Advancing National Service

Standing for Country, Standing for Self

April 6, 2018
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Standing for Country, Standing for Self
During the years of "don't ask, don't tell," many LGBTQ service members like Josh Seefried, above, lived in fear of being outed. Photo courtesy of Josh Seefried
In the era of don’t ask, don’t tell, this former airman found his voice — and helped countless others find theirs.

I didn’t grow up with military service in mind. Honestly, I joined the Air Force because I wanted to be an astronaut. In sixth grade, I went to a space camp and asked, simply, “How do I do this?”

From then on, I became obsessed with the Air Force. I was going to join the U.S. Air Force Academy, and nothing was going to change my mind. I even carried around the Academy’s college handbook in my backpack throughout high school.

I had such high aspirations for being in the military; I thought I’d be joining one huge family. But early on, I realized that wasn’t going to be the case. If the military was a family, it was one that wasn’t accepting of me. And that can make a person feel trapped and alone.

Before even enlisting in 2005, the fear of being outed was on my mind. That was because at the time, you couldn’t be gay and also serve in the military. Back when social media consisted of AOL chat rooms, people would mock me when I told them I wanted to join the Air Force Academy.

“‘Oh, you’re trying to go into the Air Force Academy, and you’re a fag?’” was something I heard often.

So I kept it in. After high school I attended Valley Forge Military Academy, a military prep school and junior college in Pennsylvania, and I made sure to stay tight-lipped about my sexuality. It wasn’t long before I saw first-hand what happened to people like me who didn’t keep quiet.

One of the cadets had been talking to other gay men online. Eventually word got out, and other cadets began blackmailing and harassing him. He was terrified, and it was my first experience of seeing what could happen to me under the “don’t ask, don’t tell” policy, which was still in effect. The law allowed a gay man or woman to serve in the military — so long as they stayed closeted and no one knew. If they were outed, they could be kicked out.

By the time I realized my dream and enrolled at the Air Force Academy a year later, a deep loneliness had set in. At some point, you realize that you are gay and that you need to seek out your own happiness and find other people like you. So that’s what I started to do.

What began as a way to simply connect and make friends with other gay cadets on Craigslist — the Academy has a unique zip code that makes it easy to find each other — turned into a nightmare. One professor, who was and still is very vocal about his ties to an anti-gay Christian organization, found out and began harassing me.

When I graduated in 2009, I was being blackmailed because of my sexual orientation. This continued even after I moved down to Alabama to start my technical training. Eventually, I had a breakdown. I couldn’t handle the stress, and I came out to my straight friends serving alongside me. They were all so supportive and understanding. The next day, they voted me their flight commander.  

To these guys, being gay and in the military was not a big deal. And that, for me, was a big deal — that here’s all these straight guys whom I just came out to, who learned about my situation, and they not only supported me, they also saw me as a leader.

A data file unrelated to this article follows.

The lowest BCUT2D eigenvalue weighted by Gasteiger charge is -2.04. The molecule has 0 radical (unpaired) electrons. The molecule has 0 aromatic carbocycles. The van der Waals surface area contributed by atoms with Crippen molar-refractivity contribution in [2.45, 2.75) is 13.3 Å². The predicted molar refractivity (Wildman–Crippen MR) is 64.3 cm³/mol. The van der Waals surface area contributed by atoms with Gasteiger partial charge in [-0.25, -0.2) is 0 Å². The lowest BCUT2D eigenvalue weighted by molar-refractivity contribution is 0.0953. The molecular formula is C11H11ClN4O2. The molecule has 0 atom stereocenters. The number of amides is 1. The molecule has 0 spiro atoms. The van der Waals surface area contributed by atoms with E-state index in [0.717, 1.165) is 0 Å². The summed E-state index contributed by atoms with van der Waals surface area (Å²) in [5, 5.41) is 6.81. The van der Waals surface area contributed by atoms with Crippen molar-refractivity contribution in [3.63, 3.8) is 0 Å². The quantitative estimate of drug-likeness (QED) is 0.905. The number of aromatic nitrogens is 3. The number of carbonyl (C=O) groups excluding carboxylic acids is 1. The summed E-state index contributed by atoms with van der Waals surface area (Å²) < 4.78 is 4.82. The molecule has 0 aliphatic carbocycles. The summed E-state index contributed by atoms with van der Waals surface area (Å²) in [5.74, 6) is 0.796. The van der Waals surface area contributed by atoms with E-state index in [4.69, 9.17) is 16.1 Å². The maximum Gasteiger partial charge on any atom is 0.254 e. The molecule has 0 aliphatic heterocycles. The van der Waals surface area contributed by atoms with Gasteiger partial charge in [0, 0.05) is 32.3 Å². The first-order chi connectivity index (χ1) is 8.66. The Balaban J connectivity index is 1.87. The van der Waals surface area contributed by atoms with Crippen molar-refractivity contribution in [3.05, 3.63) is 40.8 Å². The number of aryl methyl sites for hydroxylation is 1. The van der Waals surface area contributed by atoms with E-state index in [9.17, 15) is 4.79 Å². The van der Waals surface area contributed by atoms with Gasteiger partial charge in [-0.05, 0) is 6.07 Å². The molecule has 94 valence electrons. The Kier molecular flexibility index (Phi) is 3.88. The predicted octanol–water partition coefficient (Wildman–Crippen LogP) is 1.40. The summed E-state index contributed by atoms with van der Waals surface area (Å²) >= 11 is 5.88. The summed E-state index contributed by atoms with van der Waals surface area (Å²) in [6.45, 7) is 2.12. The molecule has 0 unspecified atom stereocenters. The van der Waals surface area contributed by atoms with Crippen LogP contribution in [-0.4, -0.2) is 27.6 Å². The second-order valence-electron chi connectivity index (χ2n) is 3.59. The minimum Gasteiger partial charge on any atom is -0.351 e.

That kind of empowered me to say to myself, “Wow, maybe I can change some things.”

So I did.

Josh Seefried, center, and members of OutServe-SLDN commemorate LGBT Pride Month at the New York Stock Exchange in 2013.Photo courtesy of Josh Seefried

In 2010, just before DADT was repealed, I started an organization called OutServe. Though its advocacy has grown in scope in the years since, OutServe’s original purpose was to build an underground network for gay service members. I advocated under a pseudonym — JD Smith — and worked on telling stories to national news networks while appearing in shadow to preserve my identity.

But more than the activism, OutServe-SLDN, as it’s now known, was starting to connect people at bases. For the first time ever, service members deployed to Iraq could find another gay person and connect with them over a cup of coffee. Or if someone from Ohio was redeployed to a base in Alabama, it would be easier for them to find other gay people.

That social network is the most important thing that OutServe-SLDN has ever created, and it is my proudest accomplishment because I feel it saved lives. Seeing it succeed, I finally felt like I was creating that bit of family that was missing from the military for me and others like me.

OutServe-SLDN has grown tremendously since I left the service in January 2017. And even though DADT has been repealed, it’s still not safe to be gay in the military.

Though I never faced direct and explicit homophobia while on base, after the 2016 presidential election someone said to my face, for the first time, “Maybe this time fags won’t be allowed to serve.”

And now, with the threat of a transgender ban on the table, we need advocates more than ever.

It’s like what Harvey Milk said, which is at the end of the battle, you have to take a risk. You have to be visible. And the moment LGBTQ people in the military are not visible anymore is the moment that other young gay kids don’t think that they can serve. So yes, it is going to be risky. And it is going to be hurtful, but we need gay service members to stay the course and stay visible — as much as possible.

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As told to staff writer Joseph Darius Jaafari. This essay has been edited for style and clarity. Read more stories of service here.

Homepage photo by Andrew Renneisen/Getty Images.

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